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In addition to his job with the Miami Heat, Duncan Robinson is a podcast correspondent. Three weeks ago, in his regular appearance on "The Old Man and the Three" with JJ Redick, the host noted that getting 12 3-pointers off in a playoff game is not easy. 

Redick knows this from experience. Until this season, the New Orleans Pelicans guard had made the postseason in every year of his career -- in 110 playoff games over 13 seasons, he attempted 12 3s once. Typically, Redick has to deal with defenders top-locking him, bumping him, holding him, doing anything they can to prevent him from getting free. Robinson has dealt with the same thing in his first playoff run. The challenge is to keep hunting shots anyway.  

At the time of the recording, Robinson was just a few days removed from a 6-for-12 performance from deep in Game 2 of the Eastern Conference finals, his second such game in these playoffs. He told his fellow sharpshooter that, often, his objective going into a game is not to make a certain amount of 3s, but to get 10 of them off. 

By this criteria, Robinson was only successful once in the first four games of the NBA Finals -- in Miami's 115-104 win in Game 3, he went 3 for 10 from deep. In Game 5 on Friday, though, Robinson took his 10th 3 before the third quarter ended, and he finished 7 for 13 with 26 points, his best scoring game of the playoffs (and fourth-best of his NBA career). 

After the Heat extended their season with a 111-108 victory, coach Erik Spoelstra praised Robinson for the way he "just dusts himself off, continues to run his routes with great force," despite a level of physicality from the Los Angeles Lakers' defense that is "nothing like" what he saw in the regular season or even the first three rounds of the playoffs.    

"Coach Spo says it to me all the time: Persistence," Robinson said. "And that's what it's all about for me. If you're relentless throughout a game, you'll get your looks. And obviously they've done a really good job scheming to take things away, but for me it's just all about finding a way. Whatever it takes to get to my spots."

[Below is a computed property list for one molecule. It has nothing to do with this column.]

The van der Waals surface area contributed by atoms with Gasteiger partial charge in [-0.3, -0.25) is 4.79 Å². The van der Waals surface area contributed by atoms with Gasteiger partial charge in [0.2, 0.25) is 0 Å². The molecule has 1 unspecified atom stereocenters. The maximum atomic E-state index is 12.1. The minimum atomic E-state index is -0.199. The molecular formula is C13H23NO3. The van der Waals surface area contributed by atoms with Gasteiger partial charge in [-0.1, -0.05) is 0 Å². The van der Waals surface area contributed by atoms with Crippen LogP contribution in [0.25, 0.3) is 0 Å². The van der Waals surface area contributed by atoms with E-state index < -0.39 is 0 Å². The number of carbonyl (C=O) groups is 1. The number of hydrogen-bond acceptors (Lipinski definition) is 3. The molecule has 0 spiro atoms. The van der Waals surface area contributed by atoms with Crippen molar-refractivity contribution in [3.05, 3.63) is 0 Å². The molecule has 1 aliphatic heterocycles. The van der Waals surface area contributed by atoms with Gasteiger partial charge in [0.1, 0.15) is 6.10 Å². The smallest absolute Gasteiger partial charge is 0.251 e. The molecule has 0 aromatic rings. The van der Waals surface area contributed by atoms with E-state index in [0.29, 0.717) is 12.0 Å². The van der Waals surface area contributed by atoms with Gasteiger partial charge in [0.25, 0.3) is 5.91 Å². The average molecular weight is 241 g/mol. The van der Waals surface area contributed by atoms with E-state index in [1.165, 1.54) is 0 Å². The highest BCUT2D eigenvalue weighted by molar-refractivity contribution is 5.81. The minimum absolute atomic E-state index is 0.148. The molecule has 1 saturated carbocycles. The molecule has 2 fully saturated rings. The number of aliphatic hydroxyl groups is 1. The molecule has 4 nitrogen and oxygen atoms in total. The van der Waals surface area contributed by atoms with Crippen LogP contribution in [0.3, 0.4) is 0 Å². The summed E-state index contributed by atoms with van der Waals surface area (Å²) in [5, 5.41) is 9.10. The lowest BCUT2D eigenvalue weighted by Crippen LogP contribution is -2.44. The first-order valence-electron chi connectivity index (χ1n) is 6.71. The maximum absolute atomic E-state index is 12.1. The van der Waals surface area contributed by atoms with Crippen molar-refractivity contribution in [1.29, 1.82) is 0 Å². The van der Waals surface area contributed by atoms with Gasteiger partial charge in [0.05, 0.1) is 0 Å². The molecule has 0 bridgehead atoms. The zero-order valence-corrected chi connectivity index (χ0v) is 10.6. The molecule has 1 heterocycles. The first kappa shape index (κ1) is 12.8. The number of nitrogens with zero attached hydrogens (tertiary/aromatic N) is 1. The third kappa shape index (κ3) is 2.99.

Robinson went scoreless in the first game of the Finals, and only managing to take three 3s in 27 minutes. Hours after Game 2, in which he went 2 for 7 in 22 minutes, he sat in Jimmy Butler's hotel room, where the franchise player told him he needed to run to the ball. 

"He had me over and we just chopped it up and talked," Robinson said. "He's hard on me but it's because he expects a lot. And I welcome that. I love that. This whole team just wants me to be aggressive and to do my job. I thought I didn't do it well enough, really, in those first two."

"I think he gets lost in trying to get other people open when everybody is going to react to him probably more so than they're going to react to me," Butler said. "A 3 is worth more than a 2. So as long as he's coming to the ball, shooting the ball when he's open, when he's not open, that's the Duncan Robinson that we need, that we want because that's how he's been playing all year long."

The Lakers have not made many mistakes defending Robinson in the series. In the first quarter on Friday, though, Robinson caught Danny Green with his head turned and cut to the corner. Butler found him for an open 3:

In the third quarter, with Kyle Kuzma chasing him, Robinson hit one of his patented dribble-handoff 3s from Bam Adebayo, earning an and-1 when he fell to the floor:

At the beginning of the fourth, he hit another one off a DHO with Adebayo on the other side:

There are only a few players on the planet who can make those kind of shots with enough regularity to take them in a professional basketball game, let alone in the NBA Finals. His most important shot, however, came in crunch time, when he faked a screen for Tyler Herro then sprinted to the top of the key, making Lakers guards Kentavious Caldwell-Pope and Alex Caruso run into each other before Butler found him for a clean look:

But that might not have been his most important play. With less than two minutes left, Robinson got the ball on another DHO with Adebayo, and the situation was scary enough for Markieff Morris to leave Adebayo to try to prevent him from getting a shot off. With two defenders on him, he sprayed a pass to Butler, who was open because Anthony Davis had to cover for Morris. Butler stepped into a midrange jumper in rhythm:

Standstill shooters open things up for their teammates by virtue of the fact that defenders can't leave them alone. Robinson, like Redick, does more than that. Opposing teams have to account for his movement, and if he gets free a few times, they get freaked out. Defenders might even run straight into each other. 

Robinson knows that he will have to work for every shot attempt he gets. He also understands that the work will pay off. If he keeps making defenders run and making defenders think, it will wear on them. Eventually, he will find a little bit of daylight, and he doesn't need more than that.

"If I catch the ball and I can see the rim, it's going up, pretty much," Robinson said.